How to Read a Novel: Week #1

Part one potted

The Sport of KingsI have completed the first week of my free online course, How to Read a Novel, and I’m relieved to report that I’m making good progress.

The Lead Educator for this course is Dr Alex Lawrie, a lecturer in English literature at the University of Edinburgh and the judge for The James Tait Black Prizes for fiction. She appears in several of this module’s videos speaking simply and concisely about various aspects of plot, using novels to make her points.

Week one was all about plot. Here is a condensed record of my activities over the last few days:

1.1 – 1.18  >>  PLOT  >>

Introduction to plot: There was an introductory video outlining concepts such as chronology and causality.

Flashbacks and flash-forwards: Virginia Woolf’s novel, Mrs Dalloway and others such as A Christmas Carol by Charles Dickens were used to illustrate why authors use flashbacks and flash-forwards in their fiction. We were asked to consider what, exactly, they contribute to our understanding of character.

Pace: In her video, Dr Lawrie explained how novelistic time can be slowed-down or accelerated. She discussed the reasons why some moments seem excessively stretched-out while others appear to be skipped-over entirely. Marcel Proust’s In Search of Lost Time and Virginia Woolf’s To the Lighthouse were given as examples of deceleration.

What makes a good book?: Here we were given the opportunity to introduce ourselves to others taking the course and discuss with them our favourite novels.

Framed narratives: We looked at the way in which author’s withhold certain information from readers, i.e. gaps or ellipses in the plot. We were furnished with an excerpt from Jonathan Swift’s 1726 novel Gulliver’s Travels, in which his ‘publisher’ introduces Swift’s account of his journey in order to give it the appearance of authenticity. Another example given was Mary Shelley’s 1818 novel Frankenstein. We were asked to think of our own examples of ‘framing’.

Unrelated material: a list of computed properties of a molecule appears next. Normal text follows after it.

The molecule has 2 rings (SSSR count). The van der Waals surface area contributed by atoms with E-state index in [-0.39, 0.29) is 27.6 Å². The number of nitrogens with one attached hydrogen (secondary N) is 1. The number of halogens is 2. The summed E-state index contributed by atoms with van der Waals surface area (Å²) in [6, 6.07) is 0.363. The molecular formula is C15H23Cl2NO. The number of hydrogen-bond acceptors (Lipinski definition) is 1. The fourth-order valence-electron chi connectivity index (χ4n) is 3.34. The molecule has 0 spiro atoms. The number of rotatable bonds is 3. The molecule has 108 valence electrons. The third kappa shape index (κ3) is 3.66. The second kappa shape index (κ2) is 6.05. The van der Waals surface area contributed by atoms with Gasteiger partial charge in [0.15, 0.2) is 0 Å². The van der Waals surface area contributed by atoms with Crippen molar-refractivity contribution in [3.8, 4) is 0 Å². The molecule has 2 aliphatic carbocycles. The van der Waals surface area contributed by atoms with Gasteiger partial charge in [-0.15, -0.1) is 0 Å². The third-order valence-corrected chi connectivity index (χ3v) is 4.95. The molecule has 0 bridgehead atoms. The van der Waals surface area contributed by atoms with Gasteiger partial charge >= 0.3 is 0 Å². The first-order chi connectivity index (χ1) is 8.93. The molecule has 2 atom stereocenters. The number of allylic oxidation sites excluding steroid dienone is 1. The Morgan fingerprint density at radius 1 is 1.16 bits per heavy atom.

Further frames and unreliable narrators: Marlow from Joseph Conrad’s 1899 text Heart of Darkness was drawn on to highlight the use of ellipsis.

Narrative perspective: Once again, Mrs Dalloway was quoted, this time to represent an unreliable narrator.

Whose perspective is it? We were asked to choose a book we enjoyed reading, and quote one or two lines from it. We were instructed to say whose perspective we were hearing it from and how we could tell. I chose Margaret Atwood’s Cat’s Eye, which is told from the perspective of the narrator, Elaine Risley:

“If I were to meet Cordelia again, what would I tell her about myself? The truth, or whatever would make me look good? Probably the latter. I still have that need.”



Overview of The Sport of Kings: We were asked to apply our understanding of structure, frames and free indirect style to the 2016 contemporary novel, The Sport of Kings by American author, C. E. Morgan.

Flashbacks and decelerated pace: We were introduced to narrative jumps and looked at the way in which Morgan manipulates time. We then read an excerpt from her novel.

Repetition of events: In this novel an event is repeated over and over again, although it is described only once. This, we learnt, is necessary to convey cyclical, seasonal or other recurring events.